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No Deal without Congress

March 27, 2015
Weekly Columns

With the March 31 deadline for initial negotiations between Iran and the P5+1 just days away, I am very concerned by the president’s failure to consult Congress and his lack of stated intention to do so. Concern over what the new framework could include for Iran’s nuclear program is not a partisan issue. In fact, members on both sides of the aisle have told the president to err on the side of caution and remember the history of our relationship with Iran. 

Since 1984, Iran has been designated by the U.S. Department of State as a sponsor of terrorism around the world. Without question, this designation has set a precedent in our relationship, causing the distrust and understandable caution in our dealings with the country. And for years, Iran’s tendency to deceive has only become more pronounced, further alienating the Iranian regime from the United States and our allies. 

A few days ago, out of grave concern about the direction of the negotiations, I joined my colleagues in urging the president to think long and hard about the deal he reportedly intends to secure. In the bipartisan letter signed by 367 House members, we reminded the president that a “final comprehensive nuclear agreement must constrain Iran’s nuclear infrastructure so that Iran has no pathway to a bomb, and that agreement must be long-lasting.” 

As we reminded the president in the letter, Iran hasn’t complied with the International Atomic Energy Agency (IAEA) by fully reporting its past bomb work, so its real progress in acquiring and building the bomb is essentially unknown. In addition to this lack of cooperation with IAEA, inspectors have voiced their concern about questionable military activity in Iran, including design of a nuclear payload for a missile. Obviously, these signs add doubt that Iran should be a negotiating partner at all. Because the Iranian regime has been deceptive in the past, it’s to be expected that the same precedent will hold—no matter what they promise or how nicely they promise it.

Unfortunately, the president appears to be more interested in reaching a historic deal, rather than being shrewd about what the terms of the agreement will mean long-term for America’s safety and security, as well as for our allies. Once again, he’s going about it alone when Congress could and should be able to help come to the right deal—or recommend that we walk away if that proves to be impossible.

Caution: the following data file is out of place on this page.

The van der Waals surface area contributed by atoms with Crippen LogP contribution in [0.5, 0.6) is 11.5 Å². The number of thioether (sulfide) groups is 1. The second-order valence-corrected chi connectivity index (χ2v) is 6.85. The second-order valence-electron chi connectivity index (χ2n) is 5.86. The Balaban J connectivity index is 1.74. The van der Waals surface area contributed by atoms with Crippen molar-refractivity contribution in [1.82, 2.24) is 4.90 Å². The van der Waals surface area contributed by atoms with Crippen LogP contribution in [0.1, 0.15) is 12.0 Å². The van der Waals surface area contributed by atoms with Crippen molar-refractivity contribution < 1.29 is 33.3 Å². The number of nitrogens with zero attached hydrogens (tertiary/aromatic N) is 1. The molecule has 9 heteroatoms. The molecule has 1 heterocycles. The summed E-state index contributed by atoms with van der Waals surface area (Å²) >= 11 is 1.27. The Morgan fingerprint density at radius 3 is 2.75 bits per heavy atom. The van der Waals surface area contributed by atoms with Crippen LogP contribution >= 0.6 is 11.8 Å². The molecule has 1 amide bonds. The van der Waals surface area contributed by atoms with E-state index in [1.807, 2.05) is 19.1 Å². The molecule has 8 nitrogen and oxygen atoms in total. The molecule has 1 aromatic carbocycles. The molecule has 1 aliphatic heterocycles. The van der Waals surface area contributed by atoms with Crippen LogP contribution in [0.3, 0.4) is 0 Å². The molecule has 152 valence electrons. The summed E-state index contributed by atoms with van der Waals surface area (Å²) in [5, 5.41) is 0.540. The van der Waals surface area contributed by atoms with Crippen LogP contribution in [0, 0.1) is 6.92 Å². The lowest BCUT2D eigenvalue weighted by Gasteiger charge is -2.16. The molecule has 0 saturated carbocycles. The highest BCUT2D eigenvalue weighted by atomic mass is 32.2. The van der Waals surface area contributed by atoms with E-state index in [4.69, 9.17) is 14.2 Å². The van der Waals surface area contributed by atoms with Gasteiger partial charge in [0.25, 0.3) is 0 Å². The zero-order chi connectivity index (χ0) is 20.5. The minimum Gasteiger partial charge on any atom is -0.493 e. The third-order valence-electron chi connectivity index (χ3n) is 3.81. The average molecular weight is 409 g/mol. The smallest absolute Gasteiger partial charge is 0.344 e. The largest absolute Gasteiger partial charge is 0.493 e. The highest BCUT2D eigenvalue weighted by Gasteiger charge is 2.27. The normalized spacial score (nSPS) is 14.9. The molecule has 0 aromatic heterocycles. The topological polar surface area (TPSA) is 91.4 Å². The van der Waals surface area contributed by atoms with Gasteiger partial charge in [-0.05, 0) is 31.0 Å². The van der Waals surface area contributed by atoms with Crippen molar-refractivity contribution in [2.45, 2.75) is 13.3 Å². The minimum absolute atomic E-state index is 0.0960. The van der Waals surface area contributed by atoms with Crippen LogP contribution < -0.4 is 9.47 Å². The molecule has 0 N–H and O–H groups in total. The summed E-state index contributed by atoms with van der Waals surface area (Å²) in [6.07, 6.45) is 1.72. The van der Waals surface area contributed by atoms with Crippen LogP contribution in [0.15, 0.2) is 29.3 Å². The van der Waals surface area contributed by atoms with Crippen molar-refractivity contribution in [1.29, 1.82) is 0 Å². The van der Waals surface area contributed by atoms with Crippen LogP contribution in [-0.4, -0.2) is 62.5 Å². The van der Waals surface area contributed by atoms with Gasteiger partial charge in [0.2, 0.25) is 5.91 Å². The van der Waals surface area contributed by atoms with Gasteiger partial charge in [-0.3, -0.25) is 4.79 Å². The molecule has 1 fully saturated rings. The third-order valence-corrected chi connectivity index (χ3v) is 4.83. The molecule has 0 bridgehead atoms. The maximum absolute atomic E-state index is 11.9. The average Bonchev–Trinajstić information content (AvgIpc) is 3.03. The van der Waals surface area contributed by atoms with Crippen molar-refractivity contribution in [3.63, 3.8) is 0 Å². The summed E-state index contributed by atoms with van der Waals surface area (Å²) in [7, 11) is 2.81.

Even though the Administration wants a deal, the only acceptable agreement in my view is one that permanently eliminates Iran’s ability to develop nuclear weapons. Iran cannot be allowed to build an atomic bomb, and the only way we can prevent that from becoming a reality is by eliminating—not simply limiting—the means to do that. 

Unfortunately, several concessions have already reportedly been made. Nuclear infrastructure in Iran will remain robust, and inspections will lack the ability to enforce sanctions for violations. Even if sanctions were imposed, Iran only has to wait until the agreement has expired in 10 years before the country would legally be allowed to continue pursuit of nuclear weapons. 

We should absolutely not reward past bad behavior and deception with fewer restrictions. Gambling on the remote possibility that Iran actually honors any so-called agreement with the rest of the civilized world is risky and highly unlikely. 

Until and unless we are certain that Iran can be trusted—and that time doesn’t appear to be in the immediate or foreseeable future—there’s no reason to risk a bad deal simply for the sake of reaching a deal. As I’ve said before, I believe the president has a moral and ethical responsibility to ensure Iran doesn’t acquire the atomic bomb. If his negotiations fall short of that objective, Congress has an obligation to reject and block his actions.